But wait, this just in:
Wall Street Journal, April 18, 2015. “Bush Avoids Fights With Party Rivals.” “It is a contrast with most other Republicans, … who are trying to show that their swords are drawn and ready to fight for the issues most important to the party’s activists … Bush, on a swing through New Hampshire Thursday and Friday, continued to strike that more accommodating tone.”
(See footnote three paragraphs down.)
As we move down the road to 2016, it’s likely that the Democratic presidential candidates who are not named Clinton will say some interesting things about Mrs. Clinton. Martin O’Malley has suggested that she flip-flops. I will be surprised if Hillary goes negative with her fellow Democrats, but you never know. Democrats have pretty much never been interested in an 11th commandment, since we sometimes have more fun beating up our fellow Democrats than beating up Republicans.
None of this is to say that people in either party have always been strict adherents to the original 10 Commandments.
Finally, a footnote to all this. Wikipedia (is there a more authoritative source of information since we all threw away our Funk & Wagnalls and Encyclopedia Britannica sets?) reports the following about Reagan and the eleventh commandment:
“Reagan followed this ‘commandment’ during the first five primaries during the 1976 Republican primary against incumbent Gerald Ford, all of which he lost. He abandoned this approach in the North Carolina Primary and beat Ford 52–46, regaining momentum and winning a majority of delegates chosen after that date.”
So what is the moral of the story? Probably as most politicos know so well, it’s nice to be nice, but attack ads are what voters remember. It will be interesting to see how this plays out in 2016.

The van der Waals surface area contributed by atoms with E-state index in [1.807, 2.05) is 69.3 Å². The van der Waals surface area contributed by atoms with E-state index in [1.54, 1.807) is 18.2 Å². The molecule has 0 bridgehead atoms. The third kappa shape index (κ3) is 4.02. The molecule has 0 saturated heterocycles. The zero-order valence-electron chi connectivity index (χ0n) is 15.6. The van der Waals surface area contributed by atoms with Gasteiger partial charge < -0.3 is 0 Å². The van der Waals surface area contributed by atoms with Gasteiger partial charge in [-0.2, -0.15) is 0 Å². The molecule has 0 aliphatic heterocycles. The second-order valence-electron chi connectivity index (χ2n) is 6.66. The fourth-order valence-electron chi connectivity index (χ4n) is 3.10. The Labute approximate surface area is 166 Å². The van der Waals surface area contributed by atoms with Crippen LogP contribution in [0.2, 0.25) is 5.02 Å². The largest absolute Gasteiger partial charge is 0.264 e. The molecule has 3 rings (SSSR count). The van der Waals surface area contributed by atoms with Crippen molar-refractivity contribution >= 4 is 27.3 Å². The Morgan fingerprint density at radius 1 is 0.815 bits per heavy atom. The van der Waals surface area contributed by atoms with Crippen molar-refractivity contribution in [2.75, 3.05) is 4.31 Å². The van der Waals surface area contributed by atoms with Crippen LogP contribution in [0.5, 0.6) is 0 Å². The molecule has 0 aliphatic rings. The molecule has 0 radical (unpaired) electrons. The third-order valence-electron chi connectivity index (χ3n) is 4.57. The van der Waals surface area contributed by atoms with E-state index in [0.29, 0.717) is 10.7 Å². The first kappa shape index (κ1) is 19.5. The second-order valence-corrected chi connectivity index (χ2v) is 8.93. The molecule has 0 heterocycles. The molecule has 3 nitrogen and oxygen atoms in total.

Louis J. Russo
Louis J. Russo, who played major roles in the Erie County government administrations of Ed Rath, B. John Tutuska, Ned Regan and Ed Rutkowski, passed away last week at the age of 91. Lou consecutively held the offices of budget director, deputy county executive and administrator at the Erie County Medical Center. He was a strong and effective leader for county Republicans, and while he worked for the administration, he also held considerable sway over the party’s members of the Legislature.
Lou was often a very tough person to deal with because he was smart and was not shy about expressing his opinion of things. But he was also honest and reasonable. Rest in peace, Lou.
On March 28th I posted a version of a March Madness bracket for would-be presidential candidates (see post below). There were 23 Republicans on the list and 6 Democrats. Potential candidate number 30 just arrived. Former Rhode Island governor, former Republican and independent, Lincoln Chaffee, has announced that he may contest for the Democratic nomination. We’ve all been waiting for this one!
The NHL playoffs have begun and the NBA games tip off Saturday night. This brings back fond memories about when Buffalo had major league basketball and hockey teams.
The folks at Albany-based NT2 have another interesting post, this time about “progressives” and education issues such as “opting-out.” Take a look: